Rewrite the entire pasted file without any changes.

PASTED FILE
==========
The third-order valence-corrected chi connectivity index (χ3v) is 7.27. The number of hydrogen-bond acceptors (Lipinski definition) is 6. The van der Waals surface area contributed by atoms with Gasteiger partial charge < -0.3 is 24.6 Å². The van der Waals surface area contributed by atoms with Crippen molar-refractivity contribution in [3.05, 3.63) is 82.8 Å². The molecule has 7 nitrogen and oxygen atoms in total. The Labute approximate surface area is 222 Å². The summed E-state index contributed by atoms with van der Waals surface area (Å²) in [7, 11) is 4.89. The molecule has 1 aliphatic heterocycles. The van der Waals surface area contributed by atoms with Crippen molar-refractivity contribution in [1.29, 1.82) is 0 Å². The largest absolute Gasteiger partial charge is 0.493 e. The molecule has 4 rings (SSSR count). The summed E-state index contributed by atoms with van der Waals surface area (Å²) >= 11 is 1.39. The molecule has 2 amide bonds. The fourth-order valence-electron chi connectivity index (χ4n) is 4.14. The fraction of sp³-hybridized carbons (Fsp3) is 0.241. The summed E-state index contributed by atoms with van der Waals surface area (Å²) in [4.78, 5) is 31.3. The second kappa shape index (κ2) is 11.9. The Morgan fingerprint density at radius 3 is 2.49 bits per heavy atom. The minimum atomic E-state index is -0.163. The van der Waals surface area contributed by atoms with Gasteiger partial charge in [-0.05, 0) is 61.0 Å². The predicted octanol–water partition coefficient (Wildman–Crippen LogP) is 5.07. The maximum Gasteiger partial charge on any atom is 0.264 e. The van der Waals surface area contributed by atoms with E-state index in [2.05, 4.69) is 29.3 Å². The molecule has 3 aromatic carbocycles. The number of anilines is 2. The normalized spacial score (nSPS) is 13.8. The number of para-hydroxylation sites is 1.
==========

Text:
The third-order valence-corrected chi connectivity index (χ3v) is 7.27. The number of hydrogen-bond acceptors (Lipinski definition) is 6. The van der Waals surface area contributed by atoms with Gasteiger partial charge < -0.3 is 24.6 Å². The van der Waals surface area contributed by atoms with Crippen molar-refractivity contribution in [3.05, 3.63) is 82.8 Å². The molecule has 7 nitrogen and oxygen atoms in total. The Labute approximate surface area is 222 Å². The summed E-state index contributed by atoms with van der Waals surface area (Å²) in [7, 11) is 4.89. The molecule has 1 aliphatic heterocycles. The van der Waals surface area contributed by atoms with Crippen molar-refractivity contribution in [1.29, 1.82) is 0 Å². The largest absolute Gasteiger partial charge is 0.493 e. The molecule has 4 rings (SSSR count). The summed E-state index contributed by atoms with van der Waals surface area (Å²) >= 11 is 1.39. The molecule has 2 amide bonds. The fourth-order valence-electron chi connectivity index (χ4n) is 4.14. The fraction of sp³-hybridized carbons (Fsp3) is 0.241. The summed E-state index contributed by atoms with van der Waals surface area (Å²) in [4.78, 5) is 31.3. The second kappa shape index (κ2) is 11.9. The Morgan fingerprint density at radius 3 is 2.49 bits per heavy atom. The minimum atomic E-state index is -0.163. The van der Waals surface area contributed by atoms with Gasteiger partial charge in [-0.05, 0) is 61.0 Å². The predicted octanol–water partition coefficient (Wildman–Crippen LogP) is 5.07. The maximum Gasteiger partial charge on any atom is 0.264 e. The van der Waals surface area contributed by atoms with E-state index in [2.05, 4.69) is 29.3 Å². The molecule has 3 aromatic carbocycles. The number of anilines is 2. The normalized spacial score (nSPS) is 13.8. The number of para-hydroxylation sites is 1.